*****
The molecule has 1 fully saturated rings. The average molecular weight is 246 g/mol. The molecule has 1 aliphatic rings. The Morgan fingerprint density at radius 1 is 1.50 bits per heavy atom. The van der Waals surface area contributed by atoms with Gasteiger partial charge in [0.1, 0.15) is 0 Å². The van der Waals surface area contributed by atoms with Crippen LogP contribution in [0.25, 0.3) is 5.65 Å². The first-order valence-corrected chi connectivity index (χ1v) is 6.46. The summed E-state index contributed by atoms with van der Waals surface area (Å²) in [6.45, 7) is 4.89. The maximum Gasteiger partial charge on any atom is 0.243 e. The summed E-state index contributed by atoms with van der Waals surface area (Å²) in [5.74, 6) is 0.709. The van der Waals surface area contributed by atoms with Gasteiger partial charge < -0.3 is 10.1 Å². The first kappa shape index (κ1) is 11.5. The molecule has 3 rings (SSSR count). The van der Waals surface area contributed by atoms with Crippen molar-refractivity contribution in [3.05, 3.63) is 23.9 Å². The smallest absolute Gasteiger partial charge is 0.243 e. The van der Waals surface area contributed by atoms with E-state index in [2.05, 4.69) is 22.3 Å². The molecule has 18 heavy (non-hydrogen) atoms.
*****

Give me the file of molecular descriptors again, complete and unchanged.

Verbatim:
The molecule has 1 fully saturated rings. The average molecular weight is 246 g/mol. The molecule has 1 aliphatic rings. The Morgan fingerprint density at radius 1 is 1.50 bits per heavy atom. The van der Waals surface area contributed by atoms with Gasteiger partial charge in [0.1, 0.15) is 0 Å². The van der Waals surface area contributed by atoms with Crippen LogP contribution in [0.25, 0.3) is 5.65 Å². The first-order valence-corrected chi connectivity index (χ1v) is 6.46. The summed E-state index contributed by atoms with van der Waals surface area (Å²) in [6.45, 7) is 4.89. The maximum Gasteiger partial charge on any atom is 0.243 e. The summed E-state index contributed by atoms with van der Waals surface area (Å²) in [5.74, 6) is 0.709. The van der Waals surface area contributed by atoms with Gasteiger partial charge < -0.3 is 10.1 Å². The first kappa shape index (κ1) is 11.5. The molecule has 3 rings (SSSR count). The van der Waals surface area contributed by atoms with Crippen molar-refractivity contribution in [3.05, 3.63) is 23.9 Å². The smallest absolute Gasteiger partial charge is 0.243 e. The van der Waals surface area contributed by atoms with E-state index in [2.05, 4.69) is 22.3 Å². The molecule has 18 heavy (non-hydrogen) atoms.